The Reality of Fear

(Excerpt from my soon-to-be-published book, Just One Step: The Journey to Your Unstoppable You)

Last week I wrote to you about feeling lost or stuck and the reality that being stuck is a choice. I also closed out my thoughts with a few comments on fear – the importance of honestly assessing it and taking action despite any fears. This week I want to continue focusing on fear because the more you bring your fears into the light, the less power your fears have over you.

As we’ll discuss in Chapter 15 (Just Be Present), when you’re truly present you will not experience fear (conscious or unconscious), since fear cannot exist when you are in the present. Yes, the fear exists in the present (you feel the fear in the moment), but only when you are unwilling or unable to be in the present. When you’re present, you are not looking into the future and anticipating possible negative outcomes (the source of fear). It’s naïve, however, to believe that you can always be in the present so that you never experience fear. The question is not whether you experience fear, but how quickly you recognize it and move through it.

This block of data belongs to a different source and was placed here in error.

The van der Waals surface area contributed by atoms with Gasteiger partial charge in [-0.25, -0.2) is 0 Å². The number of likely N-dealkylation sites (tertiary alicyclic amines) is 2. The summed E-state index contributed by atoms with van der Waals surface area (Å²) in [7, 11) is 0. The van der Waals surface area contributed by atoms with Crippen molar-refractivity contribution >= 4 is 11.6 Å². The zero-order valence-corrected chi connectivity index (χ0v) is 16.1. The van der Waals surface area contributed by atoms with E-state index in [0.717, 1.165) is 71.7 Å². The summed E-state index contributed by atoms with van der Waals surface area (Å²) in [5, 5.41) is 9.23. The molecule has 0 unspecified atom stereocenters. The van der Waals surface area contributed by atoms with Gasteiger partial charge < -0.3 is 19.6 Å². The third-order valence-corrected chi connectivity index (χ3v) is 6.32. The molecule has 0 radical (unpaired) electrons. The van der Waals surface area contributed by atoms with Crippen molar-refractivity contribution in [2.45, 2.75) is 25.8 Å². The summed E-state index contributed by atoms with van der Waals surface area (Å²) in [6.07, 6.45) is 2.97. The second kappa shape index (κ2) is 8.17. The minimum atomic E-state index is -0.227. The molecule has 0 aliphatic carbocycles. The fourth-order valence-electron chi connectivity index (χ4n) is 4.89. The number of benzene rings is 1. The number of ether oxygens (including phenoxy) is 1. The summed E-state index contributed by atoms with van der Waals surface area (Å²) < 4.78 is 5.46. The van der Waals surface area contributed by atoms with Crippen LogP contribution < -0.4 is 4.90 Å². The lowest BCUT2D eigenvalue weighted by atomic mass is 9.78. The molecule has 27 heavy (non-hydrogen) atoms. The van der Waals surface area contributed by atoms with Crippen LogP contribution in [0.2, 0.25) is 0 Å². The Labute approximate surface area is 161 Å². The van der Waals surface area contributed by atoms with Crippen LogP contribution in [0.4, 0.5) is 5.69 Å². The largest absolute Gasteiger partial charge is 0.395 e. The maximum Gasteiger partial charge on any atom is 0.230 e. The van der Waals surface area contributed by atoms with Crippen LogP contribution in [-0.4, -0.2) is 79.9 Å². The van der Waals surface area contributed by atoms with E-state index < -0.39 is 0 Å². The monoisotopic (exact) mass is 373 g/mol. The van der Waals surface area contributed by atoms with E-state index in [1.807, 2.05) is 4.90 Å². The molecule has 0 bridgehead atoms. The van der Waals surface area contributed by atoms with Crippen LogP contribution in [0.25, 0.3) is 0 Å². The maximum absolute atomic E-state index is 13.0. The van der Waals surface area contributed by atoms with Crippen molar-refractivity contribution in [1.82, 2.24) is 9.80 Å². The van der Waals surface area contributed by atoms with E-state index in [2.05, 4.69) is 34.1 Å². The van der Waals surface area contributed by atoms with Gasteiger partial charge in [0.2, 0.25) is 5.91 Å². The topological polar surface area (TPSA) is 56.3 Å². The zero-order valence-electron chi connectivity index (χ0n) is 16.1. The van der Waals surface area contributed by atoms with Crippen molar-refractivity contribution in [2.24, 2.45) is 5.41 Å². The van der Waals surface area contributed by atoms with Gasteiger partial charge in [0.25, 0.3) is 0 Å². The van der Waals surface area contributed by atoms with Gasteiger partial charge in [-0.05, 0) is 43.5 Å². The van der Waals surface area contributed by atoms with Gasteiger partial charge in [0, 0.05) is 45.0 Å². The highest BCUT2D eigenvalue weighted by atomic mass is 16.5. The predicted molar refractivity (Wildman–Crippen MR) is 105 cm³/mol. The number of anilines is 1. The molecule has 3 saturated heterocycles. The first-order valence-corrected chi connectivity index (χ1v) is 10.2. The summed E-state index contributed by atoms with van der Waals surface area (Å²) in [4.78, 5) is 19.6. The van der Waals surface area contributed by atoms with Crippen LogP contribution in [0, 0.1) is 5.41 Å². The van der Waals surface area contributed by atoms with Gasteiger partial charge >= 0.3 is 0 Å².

In addition, there’s a process that you can use to assess your fears. First, go looking for the fear and assume that fear is playing some role in whatever you’re facing, whether it be indecision, stuckness, lostness, uncertainty, doubt or procrastination. If you don’t assume fear’s existence and impact, then you’ll likely convince yourself that you’re not afraid and thus miss the key factor that will help you to move forward by bringing your fears into the light.